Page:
Vintage urn, my suspicions upon acquiring was that it was around 1960-70. The finial has actual wear and there is serious oxidation under the lid. It could be a bit earlier but I would be surprised of that.

With a 6 character mark, I’m fairly positive that this is an early 20th century porcelain ware. Maybe still an antique by 2017 as a starting point.

A fun, colorful plate from the 30s or 40s.

An early to mid 20th century famille rose style large vase with great scenes. It has some enamel damage but is in decent condition for its age.

Retro China – mid to late 20th Century Vintage:

Strangely enough, one of the heavy hitters of the collection. Found recently, these cinnabar cloisonne combo vases are a rare pickup from the mid to late 20th century. Features cherry blossoms and a lotus flower on the back.

Another interesting find, this vase features more people than any I’ve ever seen. I wouldn’t be surprised if this piece of pottery had over 100 people on it. I assume that it’s a festival make from the mid to late 20th century. It was acquired from the estate of a couple who worked a long time for an airline co.

Another acquisition from the same estate as above. This ceramic pillow was a great addition to our collection. We date it to the same time as previous piece, it may have even been bought at the same location.

An interesting piece of our collection, this was acquired years ago. It’s a ruffled white and blue glass piece made by a studio in china, ca 1960. It has a ground pontil mark, which is quite unusual for this type of ware. This is an antique of tomorrow.

Beautiful modern cloisonne that will sit somewhere stylishly. White, blue and teal for those that are into that.

A good example for the difference between modern, contemporary cloisonne and the antique wares. Look at the brilliant colors that you only see on modern pieces.

A bit earlier. This pickup is classic “retro china.”

Kitsch 1980s export china porcelain tea cup, very fine and light

Resin or resinwood decorative molded vase. I was skeptical at first as it isn’t the quality of the antique pieces but it does fit in rather well with the other pieces.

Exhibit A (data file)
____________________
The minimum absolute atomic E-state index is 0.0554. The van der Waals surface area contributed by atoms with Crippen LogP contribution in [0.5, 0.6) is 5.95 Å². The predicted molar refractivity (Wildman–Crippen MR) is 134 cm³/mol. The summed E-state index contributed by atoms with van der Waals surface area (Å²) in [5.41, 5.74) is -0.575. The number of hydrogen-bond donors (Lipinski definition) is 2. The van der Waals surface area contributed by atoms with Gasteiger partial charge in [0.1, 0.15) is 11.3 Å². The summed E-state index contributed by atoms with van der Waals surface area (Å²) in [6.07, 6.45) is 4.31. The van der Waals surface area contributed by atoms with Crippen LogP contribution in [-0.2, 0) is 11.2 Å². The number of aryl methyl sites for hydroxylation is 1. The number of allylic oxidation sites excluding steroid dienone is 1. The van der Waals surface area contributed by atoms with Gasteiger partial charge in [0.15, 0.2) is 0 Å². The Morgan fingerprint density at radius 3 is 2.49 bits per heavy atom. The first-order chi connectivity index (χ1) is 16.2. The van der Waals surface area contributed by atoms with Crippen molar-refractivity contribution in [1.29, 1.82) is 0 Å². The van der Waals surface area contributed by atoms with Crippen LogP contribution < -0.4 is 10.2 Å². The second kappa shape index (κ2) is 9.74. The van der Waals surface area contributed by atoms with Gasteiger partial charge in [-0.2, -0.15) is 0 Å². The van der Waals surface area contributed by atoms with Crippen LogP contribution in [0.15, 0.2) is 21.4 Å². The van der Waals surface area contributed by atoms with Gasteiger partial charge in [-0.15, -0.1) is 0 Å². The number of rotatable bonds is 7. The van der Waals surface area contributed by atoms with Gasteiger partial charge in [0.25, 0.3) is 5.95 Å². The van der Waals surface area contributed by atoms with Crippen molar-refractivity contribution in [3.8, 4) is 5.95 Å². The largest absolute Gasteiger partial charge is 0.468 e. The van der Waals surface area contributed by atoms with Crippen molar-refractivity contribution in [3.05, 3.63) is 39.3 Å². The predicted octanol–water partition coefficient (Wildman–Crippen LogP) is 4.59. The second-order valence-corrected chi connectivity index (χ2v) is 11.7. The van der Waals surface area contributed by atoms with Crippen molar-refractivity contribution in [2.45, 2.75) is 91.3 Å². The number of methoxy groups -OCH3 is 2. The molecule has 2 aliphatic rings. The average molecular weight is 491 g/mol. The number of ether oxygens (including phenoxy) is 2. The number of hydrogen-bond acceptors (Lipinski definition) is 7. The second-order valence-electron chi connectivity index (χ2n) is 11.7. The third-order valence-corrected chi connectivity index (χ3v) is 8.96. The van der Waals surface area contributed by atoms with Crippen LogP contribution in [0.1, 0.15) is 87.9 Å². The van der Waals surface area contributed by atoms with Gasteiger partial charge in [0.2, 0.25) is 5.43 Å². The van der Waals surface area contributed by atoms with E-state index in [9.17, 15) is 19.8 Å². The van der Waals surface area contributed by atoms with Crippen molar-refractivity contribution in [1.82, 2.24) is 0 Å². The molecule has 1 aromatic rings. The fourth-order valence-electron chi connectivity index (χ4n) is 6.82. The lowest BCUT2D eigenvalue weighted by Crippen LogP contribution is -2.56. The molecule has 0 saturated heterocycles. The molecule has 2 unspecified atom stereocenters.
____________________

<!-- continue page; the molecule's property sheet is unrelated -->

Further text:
Modern chinese brush box. It’s a great piece with a wonderful look.

Japanse Antiques:

Sometsuke Edo period Japanese Cup. Have seen it labelled as a tea cup, soba cup, water cup and more. Lovely period styles underneath the light glaze. Condition is less than perfect with a slight crack but truly a great piece with age. Bought from a good estate.

Purchased from the same estate as the Edo period cup, this charger is from a bit later in the 19th century. It is a wonderfully decorated piece and it is much more intricate than others I have seen from the period. Imari Sometsuke again. Is blue and white getting stronger? We’ll see!

More unusual pieces. This polychrome imari bowl is late 19th or early 20th century. It has strange dragons. They look like they want to fight.

Marked Nippon, this piece dates to the turn of the 20th century. It is imitating the European style for export china during the period. The piece itself is marked hand-painted.

Retro Japan:

Brush pots are in. I’m not 100% sure why, but I know that they are. The market for them looks really strong right now. We’ll see how this one does. I added it to my collection recently.

Another recent addition to the collection, this unusual piece is vintage japan.

Another vintage piece, this Imari ware porcelain jardiniere features a wagon.

Cute modern dotted Japanese cups or bowls.

Hope you enjoy!